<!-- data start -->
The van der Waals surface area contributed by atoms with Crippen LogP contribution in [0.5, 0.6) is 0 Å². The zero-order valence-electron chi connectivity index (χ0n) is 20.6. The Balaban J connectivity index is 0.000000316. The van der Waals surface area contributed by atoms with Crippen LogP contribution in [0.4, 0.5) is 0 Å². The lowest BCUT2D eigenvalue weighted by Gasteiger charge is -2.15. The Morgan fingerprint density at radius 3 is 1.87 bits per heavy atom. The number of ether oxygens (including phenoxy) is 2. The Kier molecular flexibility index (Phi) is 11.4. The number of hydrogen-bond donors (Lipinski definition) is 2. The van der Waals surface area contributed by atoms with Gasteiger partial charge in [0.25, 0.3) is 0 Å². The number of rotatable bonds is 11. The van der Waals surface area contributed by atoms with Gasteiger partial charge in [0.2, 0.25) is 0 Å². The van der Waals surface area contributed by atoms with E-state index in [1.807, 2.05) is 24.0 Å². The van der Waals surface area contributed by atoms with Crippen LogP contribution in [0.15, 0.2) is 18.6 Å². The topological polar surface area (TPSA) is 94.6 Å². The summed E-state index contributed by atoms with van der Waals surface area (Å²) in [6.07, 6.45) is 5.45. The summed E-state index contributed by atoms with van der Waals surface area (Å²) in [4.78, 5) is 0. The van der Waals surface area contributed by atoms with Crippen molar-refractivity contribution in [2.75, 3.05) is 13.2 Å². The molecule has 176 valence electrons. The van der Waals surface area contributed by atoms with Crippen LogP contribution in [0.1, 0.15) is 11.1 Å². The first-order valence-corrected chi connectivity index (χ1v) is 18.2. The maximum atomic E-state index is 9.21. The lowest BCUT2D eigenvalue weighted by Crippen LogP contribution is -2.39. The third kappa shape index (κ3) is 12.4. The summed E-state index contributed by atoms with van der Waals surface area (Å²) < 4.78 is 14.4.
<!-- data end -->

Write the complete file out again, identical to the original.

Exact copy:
The van der Waals surface area contributed by atoms with Crippen LogP contribution in [0.5, 0.6) is 0 Å². The zero-order valence-electron chi connectivity index (χ0n) is 20.6. The Balaban J connectivity index is 0.000000316. The van der Waals surface area contributed by atoms with Crippen LogP contribution in [0.4, 0.5) is 0 Å². The lowest BCUT2D eigenvalue weighted by Gasteiger charge is -2.15. The Morgan fingerprint density at radius 3 is 1.87 bits per heavy atom. The number of ether oxygens (including phenoxy) is 2. The Kier molecular flexibility index (Phi) is 11.4. The number of hydrogen-bond donors (Lipinski definition) is 2. The van der Waals surface area contributed by atoms with Gasteiger partial charge in [0.25, 0.3) is 0 Å². The number of rotatable bonds is 11. The van der Waals surface area contributed by atoms with Gasteiger partial charge in [0.2, 0.25) is 0 Å². The van der Waals surface area contributed by atoms with E-state index in [1.807, 2.05) is 24.0 Å². The van der Waals surface area contributed by atoms with Crippen LogP contribution in [0.15, 0.2) is 18.6 Å². The topological polar surface area (TPSA) is 94.6 Å². The summed E-state index contributed by atoms with van der Waals surface area (Å²) in [6.07, 6.45) is 5.45. The summed E-state index contributed by atoms with van der Waals surface area (Å²) in [4.78, 5) is 0. The van der Waals surface area contributed by atoms with Crippen molar-refractivity contribution in [2.75, 3.05) is 13.2 Å². The molecule has 176 valence electrons. The van der Waals surface area contributed by atoms with Crippen LogP contribution in [0.1, 0.15) is 11.1 Å². The first-order valence-corrected chi connectivity index (χ1v) is 18.2. The maximum atomic E-state index is 9.21. The lowest BCUT2D eigenvalue weighted by Crippen LogP contribution is -2.39. The third kappa shape index (κ3) is 12.4. The summed E-state index contributed by atoms with van der Waals surface area (Å²) < 4.78 is 14.4.